GPS bike locks

A week doesn’t go by without someone contacting me to promote their bike related Kickstarter. Where I can, I oblige.

An area that really excites me, is bike locks. I’d like to be able to:

  • Unlock my bike with my phone
  • Receive an alert if someone tampers with my lock
  • Share my bike with my friends, without having to hand them a key
  • Rent my bike to strangers to make a little extra pocket money

The best of the current generation of bike locks simply doesn’t do these things. However, I’d like to introduce you to three locks that do.

Lock8Lock8 GPS bike lock

  • Available Q1 2015 – Preorder from
  • 249 USD or £146
  • GPS tracking
  • Built in alarm
  • Charges as your wheels spin
  • Share your bike with others


  • BitLock bike lockAvailable November 2014 – Preorder from
  • 119 USD or £69.95
  • GPS tracking
  • 5 year battery life
  • Unlock using your smartphone (iPhone and Android)
  • Share your bike with others


  • SkylockAvailable early 2015 – Preorder from
  • 159 USD or £94 if you preorder or £146 if you wait until release
  • GPS tracking
  • Unlock using your smartphone (It senses when you are nearby)
  • Tamper alert
  • Battery recharged through solar panel
  • Can unlock without your phone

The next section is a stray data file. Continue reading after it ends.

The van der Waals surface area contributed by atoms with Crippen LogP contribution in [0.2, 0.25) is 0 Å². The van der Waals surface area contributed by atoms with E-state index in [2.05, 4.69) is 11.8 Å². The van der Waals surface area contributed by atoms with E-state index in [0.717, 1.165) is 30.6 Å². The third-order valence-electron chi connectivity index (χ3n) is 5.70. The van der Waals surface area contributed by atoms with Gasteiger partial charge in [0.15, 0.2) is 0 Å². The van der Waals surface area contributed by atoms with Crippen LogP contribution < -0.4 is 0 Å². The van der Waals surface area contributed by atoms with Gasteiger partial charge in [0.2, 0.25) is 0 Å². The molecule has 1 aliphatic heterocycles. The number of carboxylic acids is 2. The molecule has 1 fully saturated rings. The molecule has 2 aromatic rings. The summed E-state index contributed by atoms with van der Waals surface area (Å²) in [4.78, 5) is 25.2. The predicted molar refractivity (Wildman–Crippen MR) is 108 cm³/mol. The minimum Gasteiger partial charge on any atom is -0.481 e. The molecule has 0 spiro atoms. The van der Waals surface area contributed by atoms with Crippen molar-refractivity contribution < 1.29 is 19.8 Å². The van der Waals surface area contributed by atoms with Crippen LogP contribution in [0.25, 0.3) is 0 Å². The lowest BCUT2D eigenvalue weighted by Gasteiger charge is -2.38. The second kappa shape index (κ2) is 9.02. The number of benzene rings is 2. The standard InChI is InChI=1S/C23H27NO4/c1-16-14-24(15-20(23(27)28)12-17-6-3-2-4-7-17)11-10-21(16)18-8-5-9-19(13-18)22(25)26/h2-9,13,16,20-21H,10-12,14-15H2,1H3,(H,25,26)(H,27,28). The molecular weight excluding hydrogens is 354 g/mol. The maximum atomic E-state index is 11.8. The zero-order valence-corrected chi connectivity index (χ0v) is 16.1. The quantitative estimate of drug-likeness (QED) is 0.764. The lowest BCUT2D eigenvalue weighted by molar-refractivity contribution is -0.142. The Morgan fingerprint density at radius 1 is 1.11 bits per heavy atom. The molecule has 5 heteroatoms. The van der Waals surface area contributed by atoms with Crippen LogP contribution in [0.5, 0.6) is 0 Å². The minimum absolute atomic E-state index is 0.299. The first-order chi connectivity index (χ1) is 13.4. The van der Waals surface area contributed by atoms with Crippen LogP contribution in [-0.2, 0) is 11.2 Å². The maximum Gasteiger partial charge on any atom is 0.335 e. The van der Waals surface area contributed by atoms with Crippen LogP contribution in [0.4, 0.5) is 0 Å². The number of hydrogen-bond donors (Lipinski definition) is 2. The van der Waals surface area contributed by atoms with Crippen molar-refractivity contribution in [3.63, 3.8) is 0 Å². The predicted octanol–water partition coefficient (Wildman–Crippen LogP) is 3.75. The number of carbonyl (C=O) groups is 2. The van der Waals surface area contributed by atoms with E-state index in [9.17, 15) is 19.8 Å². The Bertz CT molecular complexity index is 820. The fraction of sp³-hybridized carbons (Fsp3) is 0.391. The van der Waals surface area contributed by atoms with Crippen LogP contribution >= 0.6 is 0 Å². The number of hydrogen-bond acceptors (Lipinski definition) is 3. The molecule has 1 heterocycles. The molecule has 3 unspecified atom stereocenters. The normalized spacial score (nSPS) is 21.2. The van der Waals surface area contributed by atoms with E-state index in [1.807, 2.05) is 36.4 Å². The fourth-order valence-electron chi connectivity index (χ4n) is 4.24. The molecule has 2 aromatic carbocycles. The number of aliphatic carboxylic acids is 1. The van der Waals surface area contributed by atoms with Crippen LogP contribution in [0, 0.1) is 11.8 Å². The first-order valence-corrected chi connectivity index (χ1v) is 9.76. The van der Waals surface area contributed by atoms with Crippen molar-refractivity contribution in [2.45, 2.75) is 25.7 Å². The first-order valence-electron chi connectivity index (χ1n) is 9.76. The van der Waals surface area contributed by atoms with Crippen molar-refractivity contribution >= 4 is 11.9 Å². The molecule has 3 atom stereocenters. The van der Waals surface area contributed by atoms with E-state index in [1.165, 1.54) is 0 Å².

• Share your bike with others

Out of the three, the SkyLock looks really promising for an area like London as it looks particularly hefty.

If you had a spare bike, you could rent it out to strangers for £10 to £20 per day using sites such as Spinlister. Thanks to these locks, you could simply authorise the person on your smartphone and they could rent your bike, returning it when they are done. As generally one lock isn’t enough in London, you could attach a second combination lock such as the Knog Party Combo.

It’s like AirBnB but for bikes.

Hidden GPS trackers

Aside from the above GPS bike locks, item-trackers are also about to become much more common place.

Trackr is one such project that started with a crowd funding target of $20,000 USD. It broke all expectations, and has so far raised a total of $844,000 in crowd funding.

These coin sized item-trackers don’t have a built in GPS. Instead, they rely on a Crowd GPS network. If the device is within 100ft of any user, it will transmit its location back to you.

Obviously, this relies on enough people having these devices.

A single Trackr device costs 29 USD or around £17. You can attach it beneath your bike saddle, to your cat, dog, or your bag or anything else you can think of.

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As seen on The Guardian, BBC and The Independent.

10 Responses to GPS bike locks

  1. Owen Billcliffe 30/07/2014 at 1:10 pm #

    I like the use of tech in those locks, although I feel like the GPS isn’t that useful unless a thief that smashes the lock off is responsible enough to take the pieces with him instead of leaving them at the empty rack… 😉

    Also love the idea of the tracker, but can’t see it being indispensably useful until it’s seriously mass market and in every Evans, Cycle Surgery etc. Is there a map somewhere of current usage?

    • Andreas 31/07/2014 at 9:55 am #

      The GPS would only really work to track a stolen bike on the Lock8, as they likelihood is they’ll cut the cable but the lock will remain on there, unless they’re smart enough to smash it off. On the other two locks, the GPS would merely be used if you’d rented the bike to someone you know and wanted to find out where they’ve parked it.